Playa Santa Catalina
Santa Catalina is the best surfing spot in Panama, with one of the most consistent breaks in Central or South America. There’s something to ride here every month of the year.
While Santa Catalina is of great interest only to serious surfers, it’s a pretty place even for those who just want to watch the rollers from a distance, and it’s becoming the prime jumping-off spot for trips to Parque Nacional Coiba. However, much of the beach is strewn with rocks and boulders, and it’s a remote and isolated spot west of the Azuero Peninsula, at the tip of sparsely settled farmland.
It’s definitely a get-away-from-it-all kind of place. Most lodging and dining options are basic, though options are improving rapidly. Those who just want some beach time have many better, more accessible options elsewhere.
The best time for really big waves is February–August, when wave faces get as high as 6–9 meters. At other times the average is 2–3 meters. There are several other breaks, some within walking distance, some requiring a boat ride to reach, that can get even bigger.
National and international surf competitions are sometimes held in Santa Catalina, during which the place gets packed and advance reservations are a must. Those not participating may want to avoid the area during these times. Check www.santacatalinabeach.com or local hotels to see if a contest is scheduled during your proposed visit.
The nearest sizable settlement on the drive down to the beach is Soná, an unattractive crossroads town with little to offer travelers. You can get some provisions there, but you’re better off stocking up back in Santiago, on the Interamericana, a two-hour drive from the beach.
The road ends right at the beach. Along the road are several places to stay, two dive operators and a new kayak operation, a few houses, and a couple of bars. This is part fishing village, part surfers’ hangout. A left turn up a steep, rough road leads to most of the surf camps and restaurants. That’s about all there is to Santa Catalina other than the amazing surf.
Getting to Playa Santa Catalina
Rumor has it that Santa Catalina may get an airstrip someday, but for the foreseeable future getting here means a long road trip, except for those few who come by private boat.
By Bus: There are no direct bus connections to Playa Santa Catalina from major towns or cities. Travelers must first get to Soná, usually by way of Santiago, then take a bus or taxi to Santa Catalina, about 50 kilometers away.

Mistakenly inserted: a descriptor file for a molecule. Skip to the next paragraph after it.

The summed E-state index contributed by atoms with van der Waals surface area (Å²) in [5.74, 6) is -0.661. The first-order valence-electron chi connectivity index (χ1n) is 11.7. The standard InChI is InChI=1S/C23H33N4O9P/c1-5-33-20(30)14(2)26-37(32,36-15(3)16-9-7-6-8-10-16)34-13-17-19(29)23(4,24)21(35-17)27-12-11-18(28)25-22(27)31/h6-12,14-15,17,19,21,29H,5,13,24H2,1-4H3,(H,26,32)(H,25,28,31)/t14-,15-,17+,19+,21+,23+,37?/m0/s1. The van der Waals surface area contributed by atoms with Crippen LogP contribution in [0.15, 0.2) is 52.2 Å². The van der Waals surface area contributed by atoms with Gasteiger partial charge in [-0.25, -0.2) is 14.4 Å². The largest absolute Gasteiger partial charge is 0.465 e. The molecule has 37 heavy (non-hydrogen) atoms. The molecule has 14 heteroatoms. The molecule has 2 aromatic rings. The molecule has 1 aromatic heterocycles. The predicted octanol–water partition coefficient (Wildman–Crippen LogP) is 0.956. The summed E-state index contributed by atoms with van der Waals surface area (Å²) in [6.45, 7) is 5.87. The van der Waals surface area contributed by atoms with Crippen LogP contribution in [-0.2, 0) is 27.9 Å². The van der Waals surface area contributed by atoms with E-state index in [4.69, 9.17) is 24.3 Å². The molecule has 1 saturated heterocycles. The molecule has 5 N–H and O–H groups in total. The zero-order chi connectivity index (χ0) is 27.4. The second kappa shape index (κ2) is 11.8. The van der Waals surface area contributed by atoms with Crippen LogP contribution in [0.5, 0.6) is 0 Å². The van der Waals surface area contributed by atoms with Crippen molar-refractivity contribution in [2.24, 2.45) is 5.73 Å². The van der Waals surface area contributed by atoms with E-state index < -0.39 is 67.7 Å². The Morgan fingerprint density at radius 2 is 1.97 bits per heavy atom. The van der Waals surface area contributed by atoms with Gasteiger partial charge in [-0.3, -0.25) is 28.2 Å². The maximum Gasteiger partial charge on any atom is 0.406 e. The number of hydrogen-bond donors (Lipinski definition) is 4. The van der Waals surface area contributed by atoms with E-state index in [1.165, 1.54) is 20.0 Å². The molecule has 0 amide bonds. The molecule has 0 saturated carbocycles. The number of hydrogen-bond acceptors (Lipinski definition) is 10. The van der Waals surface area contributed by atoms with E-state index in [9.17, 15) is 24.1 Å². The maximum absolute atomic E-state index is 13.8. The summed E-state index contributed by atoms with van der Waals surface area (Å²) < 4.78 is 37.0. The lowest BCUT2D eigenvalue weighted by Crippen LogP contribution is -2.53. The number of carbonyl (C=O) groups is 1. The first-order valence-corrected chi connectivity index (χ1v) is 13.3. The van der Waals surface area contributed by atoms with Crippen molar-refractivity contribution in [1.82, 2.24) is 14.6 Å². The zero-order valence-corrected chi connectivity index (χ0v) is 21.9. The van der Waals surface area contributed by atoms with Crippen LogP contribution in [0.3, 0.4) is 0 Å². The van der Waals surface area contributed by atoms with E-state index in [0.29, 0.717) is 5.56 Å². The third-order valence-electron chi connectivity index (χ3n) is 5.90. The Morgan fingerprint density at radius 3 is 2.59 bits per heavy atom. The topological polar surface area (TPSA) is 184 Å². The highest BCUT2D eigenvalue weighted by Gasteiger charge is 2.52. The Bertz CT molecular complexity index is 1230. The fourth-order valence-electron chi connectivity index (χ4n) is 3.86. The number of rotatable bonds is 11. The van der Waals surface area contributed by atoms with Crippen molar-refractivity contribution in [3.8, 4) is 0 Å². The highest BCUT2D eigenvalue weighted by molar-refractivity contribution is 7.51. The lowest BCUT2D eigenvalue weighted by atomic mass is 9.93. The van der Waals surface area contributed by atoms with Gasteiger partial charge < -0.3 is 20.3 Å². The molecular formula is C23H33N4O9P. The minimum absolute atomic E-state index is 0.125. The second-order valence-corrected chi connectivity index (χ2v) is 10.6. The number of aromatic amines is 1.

Buses from Panama City to Soná (US$6, about 4.5 hours) leave from the Gran Terminal Nacional de Transportes. An alternative is to go first to Santiago and take a Soná-bound bus from there.
Buses from Santiago to Soná leave from Santiago’s Terminal de Transportes (every 20 minutes 5:30 a.m.–9:15 p.m. Mon.–Fri., 6 a.m.–8 p.m. Sat.–Sun., US$1.75, a little under an hour).
Buses from Soná to Santa Catalina (US$3.75) leave at 6 a.m., noon, and 4 p.m., returning at 7 a.m., 8 a.m., and 2 p.m.
By Taxi: Travelers who decide to take a taxi from Santiago to Santa Catalina should expect to pay up to US$50, but the price may be negotiable—this is not a common trip, so there aren’t really established prices. Taxis between Santa Catalina and Sonáare US$25. There are no resident taxis in Santa Catalina.
By Car: Those coming by car must pass through Santiago, the provincial capital of Veraguas. It’s on the Interamericana between Panama City (250 km, about 3.5 hours) and David (190 km, about 4 hours). As you drive west, the highway forks just before Santiago. Take the left fork and drive into Santiago. This road forks at the church. Drive past the right side of the church and make the first right. Continue past the Museo Regional de Veraguas. Make a left at the first four-way intersection. You should see a communications tower on the left. Continue straight to Soná, which is 50 kilometers southwest of Santiago on a scenic road that was recently repaved and has new bridges. (The fact that the current president is from Soná is surely just a coincidence.)
To continue to Santa Catalina, make a left at the gas station just before Soná; the turn is marked. Make a note of the mileage here. Continue on this okay, but pothole-riddled, road another 48 kilometers, then make another left. The turnoff may not be signposted, so keep an eye on the odometer. The road from here to Santa Catalina used to be brutal but was paved a few years ago and is in excellent shape.
The village of Hicaco is nine kilometers down this road. Make a right at the Hicaco police station. The road ends at Playa Santa Catalina, eight kilometers away. Driving straight through, the entire trip from either Panama City or David takes about five hours.
© William Friar from Moon Panama, 3rd Edition